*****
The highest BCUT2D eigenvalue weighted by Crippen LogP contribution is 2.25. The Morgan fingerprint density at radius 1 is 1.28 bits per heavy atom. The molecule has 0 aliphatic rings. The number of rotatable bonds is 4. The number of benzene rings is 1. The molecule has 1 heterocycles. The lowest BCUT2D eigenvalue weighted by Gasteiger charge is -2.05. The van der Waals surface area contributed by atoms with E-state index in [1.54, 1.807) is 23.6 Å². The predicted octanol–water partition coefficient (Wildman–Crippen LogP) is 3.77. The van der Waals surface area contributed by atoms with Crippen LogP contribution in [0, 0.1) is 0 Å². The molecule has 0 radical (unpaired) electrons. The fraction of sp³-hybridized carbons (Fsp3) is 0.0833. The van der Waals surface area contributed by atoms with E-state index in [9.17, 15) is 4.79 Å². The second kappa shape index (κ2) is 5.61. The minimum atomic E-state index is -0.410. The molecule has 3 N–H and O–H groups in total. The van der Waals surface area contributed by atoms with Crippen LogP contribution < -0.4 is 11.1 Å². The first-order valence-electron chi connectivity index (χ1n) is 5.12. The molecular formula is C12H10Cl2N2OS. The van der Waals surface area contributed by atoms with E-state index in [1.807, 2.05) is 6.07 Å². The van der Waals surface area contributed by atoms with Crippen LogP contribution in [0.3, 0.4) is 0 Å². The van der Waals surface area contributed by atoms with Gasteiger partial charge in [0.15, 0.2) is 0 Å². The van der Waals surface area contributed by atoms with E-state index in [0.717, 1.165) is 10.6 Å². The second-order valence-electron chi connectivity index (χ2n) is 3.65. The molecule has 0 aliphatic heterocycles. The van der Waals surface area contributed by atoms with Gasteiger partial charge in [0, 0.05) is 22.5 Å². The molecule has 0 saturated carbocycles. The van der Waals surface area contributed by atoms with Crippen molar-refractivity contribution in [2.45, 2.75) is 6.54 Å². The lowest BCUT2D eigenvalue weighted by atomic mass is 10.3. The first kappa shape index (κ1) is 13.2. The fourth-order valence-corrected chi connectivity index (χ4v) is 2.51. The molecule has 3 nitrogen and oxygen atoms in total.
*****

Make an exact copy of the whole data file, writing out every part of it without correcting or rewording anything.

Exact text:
The highest BCUT2D eigenvalue weighted by Crippen LogP contribution is 2.25. The Morgan fingerprint density at radius 1 is 1.28 bits per heavy atom. The molecule has 0 aliphatic rings. The number of rotatable bonds is 4. The number of benzene rings is 1. The molecule has 1 heterocycles. The lowest BCUT2D eigenvalue weighted by Gasteiger charge is -2.05. The van der Waals surface area contributed by atoms with E-state index in [1.54, 1.807) is 23.6 Å². The predicted octanol–water partition coefficient (Wildman–Crippen LogP) is 3.77. The van der Waals surface area contributed by atoms with Crippen LogP contribution in [0, 0.1) is 0 Å². The molecule has 0 radical (unpaired) electrons. The fraction of sp³-hybridized carbons (Fsp3) is 0.0833. The van der Waals surface area contributed by atoms with E-state index in [9.17, 15) is 4.79 Å². The second kappa shape index (κ2) is 5.61. The minimum atomic E-state index is -0.410. The molecule has 3 N–H and O–H groups in total. The van der Waals surface area contributed by atoms with Crippen LogP contribution < -0.4 is 11.1 Å². The first-order valence-electron chi connectivity index (χ1n) is 5.12. The molecular formula is C12H10Cl2N2OS. The van der Waals surface area contributed by atoms with E-state index in [1.807, 2.05) is 6.07 Å². The van der Waals surface area contributed by atoms with Crippen LogP contribution in [0.3, 0.4) is 0 Å². The van der Waals surface area contributed by atoms with Gasteiger partial charge in [0.15, 0.2) is 0 Å². The van der Waals surface area contributed by atoms with E-state index in [0.717, 1.165) is 10.6 Å². The second-order valence-electron chi connectivity index (χ2n) is 3.65. The molecule has 0 aliphatic heterocycles. The van der Waals surface area contributed by atoms with Gasteiger partial charge in [0, 0.05) is 22.5 Å². The molecule has 0 saturated carbocycles. The van der Waals surface area contributed by atoms with Crippen molar-refractivity contribution in [2.45, 2.75) is 6.54 Å². The lowest BCUT2D eigenvalue weighted by atomic mass is 10.3. The first kappa shape index (κ1) is 13.2. The fourth-order valence-corrected chi connectivity index (χ4v) is 2.51. The molecule has 3 nitrogen and oxygen atoms in total.